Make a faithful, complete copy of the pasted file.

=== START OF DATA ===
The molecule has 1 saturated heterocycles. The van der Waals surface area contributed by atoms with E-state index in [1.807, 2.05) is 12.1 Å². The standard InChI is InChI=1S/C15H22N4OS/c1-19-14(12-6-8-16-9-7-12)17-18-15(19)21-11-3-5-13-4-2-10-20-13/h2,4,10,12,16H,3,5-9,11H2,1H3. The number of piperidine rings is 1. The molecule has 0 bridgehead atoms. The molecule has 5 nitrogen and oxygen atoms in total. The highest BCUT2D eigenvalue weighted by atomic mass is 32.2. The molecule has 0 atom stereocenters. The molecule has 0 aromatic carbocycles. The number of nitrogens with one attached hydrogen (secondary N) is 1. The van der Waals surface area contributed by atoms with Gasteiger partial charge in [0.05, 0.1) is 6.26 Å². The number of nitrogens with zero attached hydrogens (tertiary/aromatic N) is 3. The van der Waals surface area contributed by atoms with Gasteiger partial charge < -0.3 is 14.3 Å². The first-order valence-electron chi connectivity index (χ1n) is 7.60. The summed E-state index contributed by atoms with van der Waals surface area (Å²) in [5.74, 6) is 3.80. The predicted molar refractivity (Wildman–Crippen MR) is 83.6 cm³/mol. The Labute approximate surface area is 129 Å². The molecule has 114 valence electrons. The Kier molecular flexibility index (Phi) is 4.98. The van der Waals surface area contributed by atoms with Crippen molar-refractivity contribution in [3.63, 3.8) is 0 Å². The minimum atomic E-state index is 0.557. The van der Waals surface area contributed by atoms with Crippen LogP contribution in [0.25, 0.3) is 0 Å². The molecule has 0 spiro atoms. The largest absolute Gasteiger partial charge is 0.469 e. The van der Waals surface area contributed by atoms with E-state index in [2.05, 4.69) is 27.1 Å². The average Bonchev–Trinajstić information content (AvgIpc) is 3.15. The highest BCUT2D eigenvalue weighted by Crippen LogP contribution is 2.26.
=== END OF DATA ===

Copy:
The molecule has 1 saturated heterocycles. The van der Waals surface area contributed by atoms with E-state index in [1.807, 2.05) is 12.1 Å². The standard InChI is InChI=1S/C15H22N4OS/c1-19-14(12-6-8-16-9-7-12)17-18-15(19)21-11-3-5-13-4-2-10-20-13/h2,4,10,12,16H,3,5-9,11H2,1H3. The number of piperidine rings is 1. The molecule has 0 bridgehead atoms. The molecule has 5 nitrogen and oxygen atoms in total. The highest BCUT2D eigenvalue weighted by atomic mass is 32.2. The molecule has 0 atom stereocenters. The molecule has 0 aromatic carbocycles. The number of nitrogens with one attached hydrogen (secondary N) is 1. The van der Waals surface area contributed by atoms with Gasteiger partial charge in [0.05, 0.1) is 6.26 Å². The number of nitrogens with zero attached hydrogens (tertiary/aromatic N) is 3. The van der Waals surface area contributed by atoms with Gasteiger partial charge < -0.3 is 14.3 Å². The first-order valence-electron chi connectivity index (χ1n) is 7.60. The summed E-state index contributed by atoms with van der Waals surface area (Å²) in [5.74, 6) is 3.80. The predicted molar refractivity (Wildman–Crippen MR) is 83.6 cm³/mol. The Labute approximate surface area is 129 Å². The molecule has 114 valence electrons. The Kier molecular flexibility index (Phi) is 4.98. The van der Waals surface area contributed by atoms with Crippen molar-refractivity contribution in [3.63, 3.8) is 0 Å². The minimum atomic E-state index is 0.557. The van der Waals surface area contributed by atoms with Crippen LogP contribution in [0.25, 0.3) is 0 Å². The molecule has 0 spiro atoms. The largest absolute Gasteiger partial charge is 0.469 e. The van der Waals surface area contributed by atoms with E-state index in [2.05, 4.69) is 27.1 Å². The average Bonchev–Trinajstić information content (AvgIpc) is 3.15. The highest BCUT2D eigenvalue weighted by Crippen LogP contribution is 2.26.